Fitting a stock cooler is very simple, but again if you're installing a third-party cooler the process may be a little more involved so you'll want to refer to your specific cooler's manual. Before fitting the cooler onto your motherboard, you'll first want to check where the power connector for your cooler is located on your particular motherboard, so that you can align the cooler so that the cable can comfortably reach that connection.

Making sure you've grounded yourself beforehand by touching a metal object, carefully lower your cooler onto the top of your CPU by lining up the four corners with the four holes on the motherboard:

You need to align each corner of the CPU cooler with the 4 holes that surround the CPU socket on the motherboard

To lock it in place you need to push down on each of the four corners until you hear a clicking sound for each. But before doing that, make sure the cooler is positioned so that the power cable can easily reach the power connector, as it doesn't matter which way around the cooler is installed. The power connector is a 4 pin connector and should be labelled on your motherboard as “CPU FAN” or something along those lines. On the MSI board we used for this guide it's named “CPU_FAN1”.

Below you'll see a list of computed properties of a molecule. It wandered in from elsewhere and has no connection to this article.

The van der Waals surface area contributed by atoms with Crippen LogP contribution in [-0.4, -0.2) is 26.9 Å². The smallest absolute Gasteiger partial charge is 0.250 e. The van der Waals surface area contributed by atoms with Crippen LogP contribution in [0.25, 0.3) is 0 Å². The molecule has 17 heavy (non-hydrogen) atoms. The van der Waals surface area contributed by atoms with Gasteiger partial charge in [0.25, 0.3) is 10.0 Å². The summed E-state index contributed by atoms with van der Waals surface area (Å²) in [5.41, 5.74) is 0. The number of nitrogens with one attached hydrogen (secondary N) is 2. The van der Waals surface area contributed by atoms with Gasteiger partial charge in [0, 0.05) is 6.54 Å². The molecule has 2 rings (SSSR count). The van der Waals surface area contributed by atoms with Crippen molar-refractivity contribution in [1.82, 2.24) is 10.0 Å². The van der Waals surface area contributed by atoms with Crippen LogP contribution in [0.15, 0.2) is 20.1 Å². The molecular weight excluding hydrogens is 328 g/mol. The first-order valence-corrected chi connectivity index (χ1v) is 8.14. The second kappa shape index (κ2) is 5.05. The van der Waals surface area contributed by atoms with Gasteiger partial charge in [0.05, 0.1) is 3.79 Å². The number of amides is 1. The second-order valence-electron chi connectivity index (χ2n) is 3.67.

Find where the CPU cooler connects to your motherboard before installing so the cable can easily reach

3. Secure CPU Cooler in Place

To check if the cooler is properly locked in, carefully lift the motherboard and check to see whether the four corner of the cooler have all come through on the back of the motherboard. Remember to only touch your motherboard by its edges. Also, try to gently lift the cooler out of its place to see if it's nice and firmly locked in.

It should be tight, and if one of the push pins isn't locked in place properly you won't have an evenly balanced cooler which may lead to undesirable temperatures down the track because the cooler base isn't entirely touching the processor. So take your time to make sure it's installed correctly. If you ever need to remove your cooler, you'll need to twist each of the four corners 90 degrees in a counter-clockwise direction before lifting it out.

4. Connect Fan Cable to Motherboard

Now your cooler is in place, connect the power cable to the matching four pin connector on the motherboard which should be labelled “CPU_FAN1” or something similar as mentioned before.  Make sure your cooler's power cables don't lay across the cooler fan. Rotate your cooler fan blades by hand to check if it could come into contact with the power cables. Play around a little with the location of the power cables if it either touches or is super close to the fan blades so that they're out of the way. That's all there is to installing your cooler so let's move on.

That's pretty much all there is to installing the Intel heatsink and fan. Very simple, but as mentioned before other CPU coolers may have additional steps so refer to your manual. Refer to the main how to assemble a computer guide for steps on installing all your other parts.

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Anyway, hope this guide helped and good luck with your build or upgrade!